To capture the user’s high-level representations and sequential dependencies of different locations, it is beneficial to learn future trajectories as well as past context. Different from [9], which used RNN-based variant network LSTM process sequences in sequence order and ignore future context, the Bi-LSTM network can exploit information both from the past and the future. This is important to learn user’s personalized preferences.

The calculation process of user’s personalized preferences can be summarized as follows:

(2)
(3)
(4)
(5)
(6)

where represents the user’s latent vector, denotes concatenation representing the combination of the forward and backward outputs, represents the hidden information of the user’s historical trajectory, denotes the importance of each POI, is the final representation of personalized preferences of a user U.

Fig. 4: Dynamic Spatio-Temporal Dependency Modeling.

4.4 Group Preference Modeling

When predicting the user’s next location, her personalized preferences can reflect the user’s general preference. However, the user’s interest in the next trajectory not only follows her personalized preference but also is affected by the group behavior pattern. At the same time, the user’s preference for the next location changes dynamically with time and space. Therefore, we use trajectory data to construct a statistical physical model named dynamic spatio-temporal dependency module, which uses time and spatial information to model user’s group preferences and realizes the prediction of the next location. See Fig. 4 for the illustration of the proposed model. The dynamic spatio-temporal dependency module is comprised of three parts: the dynamic spatial dependency module, the dynamic time dependency module, and the dynamic activity preference module.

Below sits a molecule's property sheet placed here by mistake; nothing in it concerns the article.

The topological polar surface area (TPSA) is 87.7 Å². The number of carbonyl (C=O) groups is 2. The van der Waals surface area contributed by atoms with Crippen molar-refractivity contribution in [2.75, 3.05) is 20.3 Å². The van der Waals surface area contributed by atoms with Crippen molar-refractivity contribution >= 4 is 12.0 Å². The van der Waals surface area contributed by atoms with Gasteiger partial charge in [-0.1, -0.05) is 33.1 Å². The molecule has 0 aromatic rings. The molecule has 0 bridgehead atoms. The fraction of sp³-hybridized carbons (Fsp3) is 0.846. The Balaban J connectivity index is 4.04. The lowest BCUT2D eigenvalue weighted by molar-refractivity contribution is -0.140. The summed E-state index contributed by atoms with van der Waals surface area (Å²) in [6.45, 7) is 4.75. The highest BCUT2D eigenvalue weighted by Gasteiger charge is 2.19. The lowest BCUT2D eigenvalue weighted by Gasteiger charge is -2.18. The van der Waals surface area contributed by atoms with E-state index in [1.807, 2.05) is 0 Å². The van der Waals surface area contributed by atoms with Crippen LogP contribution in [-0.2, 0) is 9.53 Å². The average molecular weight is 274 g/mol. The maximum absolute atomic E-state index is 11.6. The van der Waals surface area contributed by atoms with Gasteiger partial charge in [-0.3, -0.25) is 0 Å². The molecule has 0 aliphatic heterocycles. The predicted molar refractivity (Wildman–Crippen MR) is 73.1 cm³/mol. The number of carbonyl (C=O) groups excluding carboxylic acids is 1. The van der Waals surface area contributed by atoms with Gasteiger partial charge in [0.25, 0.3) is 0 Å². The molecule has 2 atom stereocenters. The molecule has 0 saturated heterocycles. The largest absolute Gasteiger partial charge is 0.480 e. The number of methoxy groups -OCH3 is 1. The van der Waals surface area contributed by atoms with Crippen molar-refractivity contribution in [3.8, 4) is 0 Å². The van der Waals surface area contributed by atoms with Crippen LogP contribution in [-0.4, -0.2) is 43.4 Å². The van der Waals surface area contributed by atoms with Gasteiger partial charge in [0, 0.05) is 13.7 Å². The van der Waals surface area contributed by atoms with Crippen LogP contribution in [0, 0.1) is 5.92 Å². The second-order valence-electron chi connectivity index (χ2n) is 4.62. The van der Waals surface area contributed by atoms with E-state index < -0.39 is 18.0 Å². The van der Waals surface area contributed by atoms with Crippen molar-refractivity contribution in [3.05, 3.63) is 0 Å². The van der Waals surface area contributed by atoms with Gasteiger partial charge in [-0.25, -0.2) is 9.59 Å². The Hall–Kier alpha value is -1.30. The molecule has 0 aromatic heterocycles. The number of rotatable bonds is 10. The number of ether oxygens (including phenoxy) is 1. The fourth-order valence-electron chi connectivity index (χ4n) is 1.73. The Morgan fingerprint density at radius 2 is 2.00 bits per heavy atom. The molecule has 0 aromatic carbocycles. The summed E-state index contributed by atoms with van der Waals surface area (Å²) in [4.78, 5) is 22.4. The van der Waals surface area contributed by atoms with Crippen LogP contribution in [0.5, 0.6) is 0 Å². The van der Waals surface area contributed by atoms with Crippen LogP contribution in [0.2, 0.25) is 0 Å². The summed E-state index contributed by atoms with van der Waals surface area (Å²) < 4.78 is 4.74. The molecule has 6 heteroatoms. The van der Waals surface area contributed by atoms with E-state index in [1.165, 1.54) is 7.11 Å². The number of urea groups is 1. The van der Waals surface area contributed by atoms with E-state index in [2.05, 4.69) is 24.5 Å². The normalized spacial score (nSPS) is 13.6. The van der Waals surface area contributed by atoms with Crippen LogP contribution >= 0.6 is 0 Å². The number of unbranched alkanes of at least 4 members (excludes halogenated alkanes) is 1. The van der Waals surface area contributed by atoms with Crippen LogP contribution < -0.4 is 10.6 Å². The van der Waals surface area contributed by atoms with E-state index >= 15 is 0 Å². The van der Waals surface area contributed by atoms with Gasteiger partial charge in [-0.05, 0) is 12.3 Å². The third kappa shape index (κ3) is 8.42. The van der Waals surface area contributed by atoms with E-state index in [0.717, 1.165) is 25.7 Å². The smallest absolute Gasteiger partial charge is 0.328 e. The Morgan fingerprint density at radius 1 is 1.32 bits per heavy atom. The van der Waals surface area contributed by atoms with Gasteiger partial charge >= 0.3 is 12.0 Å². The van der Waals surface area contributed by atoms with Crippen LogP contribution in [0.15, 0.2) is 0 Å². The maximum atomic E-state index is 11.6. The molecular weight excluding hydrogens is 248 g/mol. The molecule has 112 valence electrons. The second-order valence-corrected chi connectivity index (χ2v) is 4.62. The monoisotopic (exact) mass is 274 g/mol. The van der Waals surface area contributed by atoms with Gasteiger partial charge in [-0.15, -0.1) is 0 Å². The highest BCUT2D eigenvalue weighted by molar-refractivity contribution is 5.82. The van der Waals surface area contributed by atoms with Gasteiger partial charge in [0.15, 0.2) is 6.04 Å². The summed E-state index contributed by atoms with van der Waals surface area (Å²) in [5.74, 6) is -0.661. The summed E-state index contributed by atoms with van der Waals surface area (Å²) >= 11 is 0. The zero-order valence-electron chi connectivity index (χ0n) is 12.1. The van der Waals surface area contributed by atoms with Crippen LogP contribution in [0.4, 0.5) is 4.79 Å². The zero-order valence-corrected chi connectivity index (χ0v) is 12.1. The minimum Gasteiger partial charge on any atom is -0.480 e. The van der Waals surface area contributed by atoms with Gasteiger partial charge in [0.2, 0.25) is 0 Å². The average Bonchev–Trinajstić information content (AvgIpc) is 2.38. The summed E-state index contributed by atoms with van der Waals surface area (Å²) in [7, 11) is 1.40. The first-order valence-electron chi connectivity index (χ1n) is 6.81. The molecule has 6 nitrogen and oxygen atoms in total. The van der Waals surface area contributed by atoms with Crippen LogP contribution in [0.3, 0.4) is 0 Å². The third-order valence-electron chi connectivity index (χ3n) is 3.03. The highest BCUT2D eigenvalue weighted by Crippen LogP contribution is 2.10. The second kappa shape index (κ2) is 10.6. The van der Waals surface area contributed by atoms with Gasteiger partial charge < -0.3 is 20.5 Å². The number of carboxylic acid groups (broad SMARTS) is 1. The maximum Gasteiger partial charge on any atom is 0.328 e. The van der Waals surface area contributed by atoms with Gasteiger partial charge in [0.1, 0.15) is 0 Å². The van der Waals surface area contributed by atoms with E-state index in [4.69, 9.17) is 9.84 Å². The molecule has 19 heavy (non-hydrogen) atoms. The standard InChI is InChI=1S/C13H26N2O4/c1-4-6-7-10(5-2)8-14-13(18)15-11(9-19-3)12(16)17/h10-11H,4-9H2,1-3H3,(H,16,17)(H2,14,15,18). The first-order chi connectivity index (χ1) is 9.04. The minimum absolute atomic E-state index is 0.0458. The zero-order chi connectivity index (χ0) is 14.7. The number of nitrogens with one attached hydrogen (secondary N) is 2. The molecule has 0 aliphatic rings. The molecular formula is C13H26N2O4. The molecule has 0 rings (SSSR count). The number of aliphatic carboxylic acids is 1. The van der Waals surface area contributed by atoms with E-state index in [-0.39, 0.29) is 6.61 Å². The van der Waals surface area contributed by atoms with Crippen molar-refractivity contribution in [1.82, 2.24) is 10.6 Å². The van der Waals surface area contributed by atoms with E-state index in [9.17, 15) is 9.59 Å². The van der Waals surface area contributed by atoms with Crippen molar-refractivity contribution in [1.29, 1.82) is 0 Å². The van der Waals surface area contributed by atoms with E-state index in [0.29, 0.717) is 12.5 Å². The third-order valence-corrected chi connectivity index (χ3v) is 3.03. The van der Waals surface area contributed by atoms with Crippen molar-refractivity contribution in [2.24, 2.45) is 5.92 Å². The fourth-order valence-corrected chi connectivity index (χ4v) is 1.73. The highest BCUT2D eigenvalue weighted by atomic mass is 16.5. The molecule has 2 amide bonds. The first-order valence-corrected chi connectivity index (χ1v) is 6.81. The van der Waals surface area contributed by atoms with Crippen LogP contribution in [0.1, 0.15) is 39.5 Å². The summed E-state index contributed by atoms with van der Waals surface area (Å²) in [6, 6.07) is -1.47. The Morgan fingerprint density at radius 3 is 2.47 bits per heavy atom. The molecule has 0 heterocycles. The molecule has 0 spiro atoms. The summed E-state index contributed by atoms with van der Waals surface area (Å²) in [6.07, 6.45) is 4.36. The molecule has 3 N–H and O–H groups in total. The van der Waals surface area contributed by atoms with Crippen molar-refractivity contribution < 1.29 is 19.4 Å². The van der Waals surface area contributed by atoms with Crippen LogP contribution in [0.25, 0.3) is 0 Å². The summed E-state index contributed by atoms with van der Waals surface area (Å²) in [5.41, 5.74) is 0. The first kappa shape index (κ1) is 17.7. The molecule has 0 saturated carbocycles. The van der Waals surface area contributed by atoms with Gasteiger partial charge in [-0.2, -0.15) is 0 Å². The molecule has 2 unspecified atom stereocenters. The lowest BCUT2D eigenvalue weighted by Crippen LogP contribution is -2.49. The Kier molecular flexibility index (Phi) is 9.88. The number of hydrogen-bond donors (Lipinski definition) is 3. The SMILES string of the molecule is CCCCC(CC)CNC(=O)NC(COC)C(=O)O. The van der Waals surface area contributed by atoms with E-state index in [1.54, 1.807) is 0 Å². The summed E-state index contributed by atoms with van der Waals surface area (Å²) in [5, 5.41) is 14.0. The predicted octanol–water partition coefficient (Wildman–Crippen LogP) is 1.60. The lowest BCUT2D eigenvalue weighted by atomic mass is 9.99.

Fig. 5: The statistical analysis of the distance factors on users’ spatial preference. Represents the distance distribution between the adjacent location in the three datasets.

Dynamic spatial dependency module. Generally, the distance between geographic locations has a great impact on the user’s next location prediction [28]. The statistical analysis of the distance between adjacent locations is shown in Fig. 5. We can observe that the user’s travel patterns completely follow the distance attenuation rule of group mobility. And the higher the cost of long-distance travel, the lower the probability people choose it. That is to say, users tend to visit nearby locations. Based on this observation, this paper proposes a dynamic spatial dependency module to characterize the changing spatial preferences of users when they move. The module can understand the user’s dynamic interest in geographic locations, rather than her preference is fixed over time [37]. When we model the distance preference of users, the key issue is to select the trajectory that has the greatest impact on the recent situation from the history trajectories based on the distance among different locations. Specifically, we firstly generate a geo-distance matrix based on the real-world geographic locations and the historical trajectory data, whose values represent the distance between any locations. Then we generate the weight vector between the recent situation and the historical trajectory based on the distance matrix as follows,

(7)